Obama Courts Immigrants in Science, Technology and Engineering Fields

USCIS Makes It Easier for Talented Students, Workers To Stay in the U.S.

President Barack Obama
U.S. President Barack Obama announces executive actions on U.S. immigration policy during a nationally televised address from the White House, Nov. 20, 2014. Jim Bourg-Pool/Getty Images News/Getty Images

With comprehensive immigration reform bills stalled in Congress, President Obama and Homeland Security Secretary Janet Napolitano have turned to administrative rule changes to reform the nation’s immigration policy to allow for more highly skilled professionals to work in the United States.

Immigrants who are skilled in the so-called STEM fields (science, technology, engineering, mathematics) have become a priority.

They were even the impetus for the bipartisan Senate bill the Immigration Innovation Act of 2015. That’s because for years, U.S. businesses have complained that they cannot find enough highly skilled workers in the technical fields. When companies do find such professionals, they are often foreign workers who are too often lost because of immigration restrictions and bureaucratic red tape. Many talented students in the STEM fields are forced to leave the United States after attending college, which deprives the country of their entrepreneurial and intellectual contributions.

The Obama administration has tried to solve this problem by changing rules that affect thousands of skilled immigrants. Below are seven rule changes immigration officials announced in 2012 to attract and retain  immigrants in the STEM fields:

Expand the eligibility for optional practical training programs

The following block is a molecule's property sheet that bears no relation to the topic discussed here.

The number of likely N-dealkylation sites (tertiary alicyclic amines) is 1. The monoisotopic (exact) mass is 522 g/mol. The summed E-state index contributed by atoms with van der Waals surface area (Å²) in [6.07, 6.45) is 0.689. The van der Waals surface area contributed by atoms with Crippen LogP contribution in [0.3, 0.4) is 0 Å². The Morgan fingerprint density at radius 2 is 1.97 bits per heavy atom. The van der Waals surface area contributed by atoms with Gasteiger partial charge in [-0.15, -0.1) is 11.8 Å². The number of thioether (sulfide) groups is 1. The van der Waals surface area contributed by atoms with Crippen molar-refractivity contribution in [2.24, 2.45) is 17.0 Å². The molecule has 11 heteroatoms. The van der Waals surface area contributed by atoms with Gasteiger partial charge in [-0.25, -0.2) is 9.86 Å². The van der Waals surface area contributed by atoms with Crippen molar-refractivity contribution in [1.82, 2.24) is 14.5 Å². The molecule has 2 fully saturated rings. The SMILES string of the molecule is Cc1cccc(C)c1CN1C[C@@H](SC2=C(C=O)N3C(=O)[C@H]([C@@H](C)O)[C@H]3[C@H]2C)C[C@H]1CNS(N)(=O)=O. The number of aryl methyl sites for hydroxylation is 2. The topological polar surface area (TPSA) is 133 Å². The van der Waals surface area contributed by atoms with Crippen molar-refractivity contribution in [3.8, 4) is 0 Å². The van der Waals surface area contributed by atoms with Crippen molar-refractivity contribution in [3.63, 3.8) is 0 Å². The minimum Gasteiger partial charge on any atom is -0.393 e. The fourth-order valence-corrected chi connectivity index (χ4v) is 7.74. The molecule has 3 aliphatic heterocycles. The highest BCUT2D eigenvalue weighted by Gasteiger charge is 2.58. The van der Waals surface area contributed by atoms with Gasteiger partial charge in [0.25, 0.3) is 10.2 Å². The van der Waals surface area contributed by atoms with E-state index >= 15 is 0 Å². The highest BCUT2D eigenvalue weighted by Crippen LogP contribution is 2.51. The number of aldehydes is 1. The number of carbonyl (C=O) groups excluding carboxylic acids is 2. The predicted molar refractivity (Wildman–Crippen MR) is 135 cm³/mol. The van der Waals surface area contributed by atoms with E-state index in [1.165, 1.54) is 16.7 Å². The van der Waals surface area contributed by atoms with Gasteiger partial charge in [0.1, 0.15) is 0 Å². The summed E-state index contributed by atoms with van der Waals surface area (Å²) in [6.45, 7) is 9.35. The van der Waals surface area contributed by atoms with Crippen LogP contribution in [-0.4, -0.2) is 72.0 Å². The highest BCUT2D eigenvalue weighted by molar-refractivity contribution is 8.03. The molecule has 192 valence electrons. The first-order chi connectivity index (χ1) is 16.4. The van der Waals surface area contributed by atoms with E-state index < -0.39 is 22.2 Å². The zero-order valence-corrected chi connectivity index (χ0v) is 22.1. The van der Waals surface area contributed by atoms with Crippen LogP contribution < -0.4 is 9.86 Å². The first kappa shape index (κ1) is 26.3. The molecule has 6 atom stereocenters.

The federal government will allow immigrants in the U.S. on student visas to obtain a 17-month extension for practical training after graduating with STEM degrees.

Optional practical training (OPT) is a period during which foreign student with F-1 visa status may work in the U.S. in their given field without having to acquire an H-1B work visa. It is also a way for talented young students to get real experience in the U.S. workforce without having to worry about the red tape involved in visas and green cards.

The Homeland Security Department is open to reviewing emerging fields of study for possible inclusion in STEM degree programs.

Allow spouses of F-1 students more study options

This regulatory reform would permit the spouses of foreign students to take additional academic classes on a part-time basis while their spouses are studying full-time. Schools would also be allowed increased flexibility to staff their programs for foreign students and their spouses.

Authorize work for spouses of some H-1B visa holders

Specifically, employment is authorized for H-4 dependent spouses of H-1B visa holders who have begun the process of seeking lawful permanent residence status through their employment. The idea is to keep families with budding careers together and working in the United States.

The government believes this initiative will help companies retain talented professionals and allow them to contribute to the U.S. economy.

Make it easier for professors and researchers to document their achievements

This change would expand the types of evidence the government requires employers to submit to prove that prospective foreign employees are outstanding in their fields. DHS is willing to accept a wider range of documentation in hopes of attracting more talented immigrants in the STEM fields.

Harmonize rules to allow visa holders from Australia, Singapore and Chile to continue working here longer.

This amounts to a technical, administrative change that the government hopes will help more STEM-talented immigrants plant their careers in the United States.

Launch and develop the ‘Entrepreneurs in Residence’ initiative

Entrepreneurs in Residence started in 2011 with the idea of using the expertise in corporate America to help stimulate foreign investment, immigrant investors and immigrant entrepreneurs. U.S. Citizenship and Immigration Services Director Alejandro Mayorkas characterizes the initiative as an attempt to get the government and U.S. business working together to attract the foreign talent the U.S. economy needs.

“The introduction of expert views from the private and public sectors will help us ensure that our policies and processes fully realize the immigration laws’ potential to grow our economy and create American jobs,” Mayorkas has said.

Citation: Washington Post